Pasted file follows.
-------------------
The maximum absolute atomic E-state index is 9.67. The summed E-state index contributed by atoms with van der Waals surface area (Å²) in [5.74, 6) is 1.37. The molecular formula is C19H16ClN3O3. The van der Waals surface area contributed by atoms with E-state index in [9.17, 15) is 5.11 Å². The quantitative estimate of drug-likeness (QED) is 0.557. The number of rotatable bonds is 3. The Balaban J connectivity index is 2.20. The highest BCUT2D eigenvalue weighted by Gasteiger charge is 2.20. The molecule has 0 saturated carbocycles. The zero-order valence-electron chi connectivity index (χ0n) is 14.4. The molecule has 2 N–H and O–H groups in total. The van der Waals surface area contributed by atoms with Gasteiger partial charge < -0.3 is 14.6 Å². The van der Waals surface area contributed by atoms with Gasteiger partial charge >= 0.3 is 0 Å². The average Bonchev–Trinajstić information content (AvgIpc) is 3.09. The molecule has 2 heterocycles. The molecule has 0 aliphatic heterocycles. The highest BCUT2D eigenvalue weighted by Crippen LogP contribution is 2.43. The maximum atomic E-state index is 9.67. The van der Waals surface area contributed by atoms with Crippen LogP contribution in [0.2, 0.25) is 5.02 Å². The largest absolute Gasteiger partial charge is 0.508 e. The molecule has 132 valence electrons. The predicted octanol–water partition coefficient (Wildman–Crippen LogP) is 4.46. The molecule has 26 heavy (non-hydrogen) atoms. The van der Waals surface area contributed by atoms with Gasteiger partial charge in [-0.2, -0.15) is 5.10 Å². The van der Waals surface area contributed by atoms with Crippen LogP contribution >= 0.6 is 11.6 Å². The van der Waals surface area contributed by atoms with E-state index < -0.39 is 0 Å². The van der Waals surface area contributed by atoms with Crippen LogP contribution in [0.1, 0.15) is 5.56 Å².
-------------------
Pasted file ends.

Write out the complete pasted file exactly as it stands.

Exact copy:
The maximum absolute atomic E-state index is 9.67. The summed E-state index contributed by atoms with van der Waals surface area (Å²) in [5.74, 6) is 1.37. The molecular formula is C19H16ClN3O3. The van der Waals surface area contributed by atoms with E-state index in [9.17, 15) is 5.11 Å². The quantitative estimate of drug-likeness (QED) is 0.557. The number of rotatable bonds is 3. The Balaban J connectivity index is 2.20. The highest BCUT2D eigenvalue weighted by Gasteiger charge is 2.20. The molecule has 0 saturated carbocycles. The zero-order valence-electron chi connectivity index (χ0n) is 14.4. The molecule has 2 N–H and O–H groups in total. The van der Waals surface area contributed by atoms with Gasteiger partial charge < -0.3 is 14.6 Å². The van der Waals surface area contributed by atoms with Gasteiger partial charge >= 0.3 is 0 Å². The average Bonchev–Trinajstić information content (AvgIpc) is 3.09. The molecule has 2 heterocycles. The molecule has 0 aliphatic heterocycles. The highest BCUT2D eigenvalue weighted by Crippen LogP contribution is 2.43. The maximum atomic E-state index is 9.67. The van der Waals surface area contributed by atoms with Crippen LogP contribution in [0.2, 0.25) is 5.02 Å². The largest absolute Gasteiger partial charge is 0.508 e. The molecule has 132 valence electrons. The predicted octanol–water partition coefficient (Wildman–Crippen LogP) is 4.46. The molecule has 26 heavy (non-hydrogen) atoms. The van der Waals surface area contributed by atoms with Gasteiger partial charge in [-0.2, -0.15) is 5.10 Å². The van der Waals surface area contributed by atoms with Crippen LogP contribution >= 0.6 is 11.6 Å². The van der Waals surface area contributed by atoms with E-state index < -0.39 is 0 Å². The van der Waals surface area contributed by atoms with Crippen LogP contribution in [0.1, 0.15) is 5.56 Å².